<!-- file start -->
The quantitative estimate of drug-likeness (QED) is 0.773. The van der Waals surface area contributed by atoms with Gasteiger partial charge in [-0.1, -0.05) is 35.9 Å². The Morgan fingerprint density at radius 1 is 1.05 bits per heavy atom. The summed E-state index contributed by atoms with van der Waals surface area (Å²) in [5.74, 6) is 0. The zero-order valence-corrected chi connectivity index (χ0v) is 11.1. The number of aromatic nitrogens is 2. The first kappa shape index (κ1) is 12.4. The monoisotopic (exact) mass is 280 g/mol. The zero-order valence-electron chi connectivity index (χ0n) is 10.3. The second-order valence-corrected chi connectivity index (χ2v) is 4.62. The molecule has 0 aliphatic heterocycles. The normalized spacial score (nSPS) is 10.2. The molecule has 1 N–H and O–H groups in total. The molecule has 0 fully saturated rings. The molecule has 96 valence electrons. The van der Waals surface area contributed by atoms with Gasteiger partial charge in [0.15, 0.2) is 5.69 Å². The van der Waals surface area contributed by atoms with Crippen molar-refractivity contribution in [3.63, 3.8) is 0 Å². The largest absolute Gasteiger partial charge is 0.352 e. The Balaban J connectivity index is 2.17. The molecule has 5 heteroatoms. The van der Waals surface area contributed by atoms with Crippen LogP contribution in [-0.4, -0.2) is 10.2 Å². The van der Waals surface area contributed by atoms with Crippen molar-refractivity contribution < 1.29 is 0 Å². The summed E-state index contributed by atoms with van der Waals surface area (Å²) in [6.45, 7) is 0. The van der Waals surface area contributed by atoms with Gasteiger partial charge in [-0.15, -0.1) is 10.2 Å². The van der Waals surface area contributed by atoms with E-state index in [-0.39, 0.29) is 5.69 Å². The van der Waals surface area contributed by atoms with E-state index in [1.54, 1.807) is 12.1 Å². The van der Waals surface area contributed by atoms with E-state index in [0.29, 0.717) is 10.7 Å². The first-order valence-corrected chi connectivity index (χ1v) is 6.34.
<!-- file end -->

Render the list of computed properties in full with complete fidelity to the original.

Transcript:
The quantitative estimate of drug-likeness (QED) is 0.773. The van der Waals surface area contributed by atoms with Gasteiger partial charge in [-0.1, -0.05) is 35.9 Å². The Morgan fingerprint density at radius 1 is 1.05 bits per heavy atom. The summed E-state index contributed by atoms with van der Waals surface area (Å²) in [5.74, 6) is 0. The zero-order valence-corrected chi connectivity index (χ0v) is 11.1. The number of aromatic nitrogens is 2. The first kappa shape index (κ1) is 12.4. The monoisotopic (exact) mass is 280 g/mol. The zero-order valence-electron chi connectivity index (χ0n) is 10.3. The second-order valence-corrected chi connectivity index (χ2v) is 4.62. The molecule has 0 aliphatic heterocycles. The normalized spacial score (nSPS) is 10.2. The molecule has 1 N–H and O–H groups in total. The molecule has 0 fully saturated rings. The molecule has 96 valence electrons. The van der Waals surface area contributed by atoms with Gasteiger partial charge in [0.15, 0.2) is 5.69 Å². The van der Waals surface area contributed by atoms with Crippen molar-refractivity contribution in [3.63, 3.8) is 0 Å². The largest absolute Gasteiger partial charge is 0.352 e. The Balaban J connectivity index is 2.17. The molecule has 5 heteroatoms. The van der Waals surface area contributed by atoms with Crippen LogP contribution in [-0.4, -0.2) is 10.2 Å². The van der Waals surface area contributed by atoms with Crippen molar-refractivity contribution < 1.29 is 0 Å². The summed E-state index contributed by atoms with van der Waals surface area (Å²) in [6.45, 7) is 0. The van der Waals surface area contributed by atoms with Gasteiger partial charge in [-0.15, -0.1) is 10.2 Å². The van der Waals surface area contributed by atoms with E-state index in [-0.39, 0.29) is 5.69 Å². The van der Waals surface area contributed by atoms with E-state index in [1.54, 1.807) is 12.1 Å². The van der Waals surface area contributed by atoms with E-state index in [0.29, 0.717) is 10.7 Å². The first-order valence-corrected chi connectivity index (χ1v) is 6.34.